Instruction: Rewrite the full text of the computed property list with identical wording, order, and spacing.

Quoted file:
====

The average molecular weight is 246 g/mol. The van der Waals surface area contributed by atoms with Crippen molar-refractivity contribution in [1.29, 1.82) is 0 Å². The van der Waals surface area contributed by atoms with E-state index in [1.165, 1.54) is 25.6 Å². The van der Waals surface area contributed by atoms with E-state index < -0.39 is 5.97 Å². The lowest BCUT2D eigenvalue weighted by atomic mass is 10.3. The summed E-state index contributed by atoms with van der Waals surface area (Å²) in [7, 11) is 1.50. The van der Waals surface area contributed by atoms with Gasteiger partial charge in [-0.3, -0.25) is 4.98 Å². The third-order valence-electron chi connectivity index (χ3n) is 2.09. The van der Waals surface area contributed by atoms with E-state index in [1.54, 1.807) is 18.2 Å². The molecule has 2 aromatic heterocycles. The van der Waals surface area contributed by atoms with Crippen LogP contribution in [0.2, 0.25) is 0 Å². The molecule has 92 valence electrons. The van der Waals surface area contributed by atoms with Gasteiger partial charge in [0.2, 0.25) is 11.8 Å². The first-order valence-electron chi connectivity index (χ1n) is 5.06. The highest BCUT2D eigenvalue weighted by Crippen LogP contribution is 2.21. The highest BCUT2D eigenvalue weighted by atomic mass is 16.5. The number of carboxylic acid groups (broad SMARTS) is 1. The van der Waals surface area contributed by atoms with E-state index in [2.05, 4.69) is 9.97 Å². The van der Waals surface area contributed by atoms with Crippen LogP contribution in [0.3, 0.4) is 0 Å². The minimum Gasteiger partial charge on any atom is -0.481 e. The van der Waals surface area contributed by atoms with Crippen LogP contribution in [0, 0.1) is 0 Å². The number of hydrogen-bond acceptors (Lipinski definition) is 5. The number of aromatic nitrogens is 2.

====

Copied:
The average molecular weight is 246 g/mol. The van der Waals surface area contributed by atoms with Crippen molar-refractivity contribution in [1.29, 1.82) is 0 Å². The van der Waals surface area contributed by atoms with E-state index in [1.165, 1.54) is 25.6 Å². The van der Waals surface area contributed by atoms with E-state index < -0.39 is 5.97 Å². The lowest BCUT2D eigenvalue weighted by atomic mass is 10.3. The summed E-state index contributed by atoms with van der Waals surface area (Å²) in [7, 11) is 1.50. The van der Waals surface area contributed by atoms with Gasteiger partial charge in [-0.3, -0.25) is 4.98 Å². The third-order valence-electron chi connectivity index (χ3n) is 2.09. The van der Waals surface area contributed by atoms with E-state index in [1.54, 1.807) is 18.2 Å². The molecule has 2 aromatic heterocycles. The van der Waals surface area contributed by atoms with Crippen LogP contribution in [0.2, 0.25) is 0 Å². The molecule has 92 valence electrons. The van der Waals surface area contributed by atoms with Gasteiger partial charge in [0.2, 0.25) is 11.8 Å². The first-order valence-electron chi connectivity index (χ1n) is 5.06. The highest BCUT2D eigenvalue weighted by Crippen LogP contribution is 2.21. The highest BCUT2D eigenvalue weighted by atomic mass is 16.5. The number of carboxylic acid groups (broad SMARTS) is 1. The van der Waals surface area contributed by atoms with E-state index in [2.05, 4.69) is 9.97 Å². The van der Waals surface area contributed by atoms with Crippen LogP contribution in [0.3, 0.4) is 0 Å². The minimum Gasteiger partial charge on any atom is -0.481 e. The van der Waals surface area contributed by atoms with Crippen LogP contribution in [0, 0.1) is 0 Å². The number of hydrogen-bond acceptors (Lipinski definition) is 5. The number of aromatic nitrogens is 2.